On Friday evening, Donald Trump issued his first Executive Order as president, a move "minimizing the financial burden" of the Affordable Care Act. Nearly three days later, the text of the order hadn't been posted to the official White House website or to the Federal Register, an official record of the actions of the executive branch and its agencies.
Other official actions that should be on the site—a transcript of Trump's speech to the CIA, a memo issued by Reince Priebus ordering regulatory freezes, Sean Spicer's first press briefing—have also not been posted. The only information on the "Briefing Room" section of this public resource is a transcript of Trump's inaugural address.
Just before this article was published, the first Executive Order had been posted, after Motherboard asked for comment on this story. The administration did not immediately respond to a request for comment.
"To not do it is either a sign of being unprepared or not thinking it's important"
We know these actions have been taken, because members of the media on the White House press list are receiving official notices and official text for the orders, speeches, and Executive Orders. White House visitor access records are "being updated," as are financial disclosures. Instead of posting this information publicly, it's being sent to the press directly, not to the people.
"When the White House doesn't post these things they're failing to reach out to all Americans and give them information," Alex Howard, Deputy Director of the open government accountability group Sunlight Foundation, told me. "They're depending on emails to the press, and that's simply not enough."
When a president issues an Executive Order, it's standard protocol for it to go on the White House website as well as the Federal Register, so that the actual text of the order can be reviewed by the public. Under Obama, this happened immediately.
Presumably, the Trump administration plans to update these sections eventually. Some growing pains are to be expected with a new administration, but this is the Executive Branch of the Federal Government, not a move-fast-and-break-things startup.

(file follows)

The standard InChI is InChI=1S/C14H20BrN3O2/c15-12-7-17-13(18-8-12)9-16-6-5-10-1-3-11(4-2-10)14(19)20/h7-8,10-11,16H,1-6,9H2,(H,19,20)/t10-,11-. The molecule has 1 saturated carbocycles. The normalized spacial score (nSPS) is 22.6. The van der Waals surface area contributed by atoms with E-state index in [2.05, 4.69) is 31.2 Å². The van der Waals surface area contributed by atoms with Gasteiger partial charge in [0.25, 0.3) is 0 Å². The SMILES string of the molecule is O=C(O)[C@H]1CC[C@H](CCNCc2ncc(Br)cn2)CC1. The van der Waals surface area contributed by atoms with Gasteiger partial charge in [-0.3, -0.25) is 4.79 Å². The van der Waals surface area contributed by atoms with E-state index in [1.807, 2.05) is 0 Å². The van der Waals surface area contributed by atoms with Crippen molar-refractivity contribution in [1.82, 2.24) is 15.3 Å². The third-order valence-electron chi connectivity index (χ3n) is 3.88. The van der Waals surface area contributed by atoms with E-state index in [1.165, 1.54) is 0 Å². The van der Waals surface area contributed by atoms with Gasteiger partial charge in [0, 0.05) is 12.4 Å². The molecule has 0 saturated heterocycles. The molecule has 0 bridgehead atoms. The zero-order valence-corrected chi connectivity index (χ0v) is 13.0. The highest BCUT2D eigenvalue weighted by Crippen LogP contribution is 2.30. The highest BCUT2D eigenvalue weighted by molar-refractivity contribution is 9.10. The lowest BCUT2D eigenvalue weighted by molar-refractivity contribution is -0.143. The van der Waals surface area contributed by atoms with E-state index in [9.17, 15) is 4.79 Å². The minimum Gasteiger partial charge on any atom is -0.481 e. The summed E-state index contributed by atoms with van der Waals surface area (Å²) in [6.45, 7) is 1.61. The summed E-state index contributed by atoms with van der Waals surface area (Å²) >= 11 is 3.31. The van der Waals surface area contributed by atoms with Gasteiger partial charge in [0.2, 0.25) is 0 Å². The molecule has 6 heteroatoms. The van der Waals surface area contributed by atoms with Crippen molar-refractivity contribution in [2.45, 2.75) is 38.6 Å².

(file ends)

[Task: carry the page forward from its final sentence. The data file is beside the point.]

Howard said that, as one of the Obama administration's earliest efforts, the website's relaunch in 2009 represents digital infrastructure meant to serve the public. As Obama signed executive orders on day one of his presidency, they hit the website in text form, easily accessible to anyone with internet. They rebuilt the website using open-source content management system called Drupal, which remains in place today. Obama didn't take his CMS with him. Trump's team could easily insert text in these blank spaces, but hasn't—either by outright neglect, or incompetence.
"I think it's fair to say at this point, that after a couple of months of transition, they should have been able to hit the ground running," Howard told me. "We're not talking about redesigning the website. We're talking about publishing text to the internet using Drupal. That is really easy to do. To not do it is either a sign of being unprepared or not thinking it's important."
Such information is particularly important considering the information environment the administration is operating in. Spicer held his first press conference on Saturday and told reporters that Trump's inauguration was the most well-attended in history, something that appears to be blatantly untrue according to photos of the event. Meanwhile, Trump is spreading information directly through the press but continues to vilify them, calling into question their credibility with his base. Trump and the National Parks Service have also deleted tweets, a violation of public records law.
In lieu of plain-text documents and releases on their own website, the Trump administration is using social media to perform what Howard calls "transparency theater." The result of all of this is that there is no one, unified place where people can learn about the goings-on of their Federal Government.
A photo of someone signing a document is not transparency if everyone can't see what the document itself says.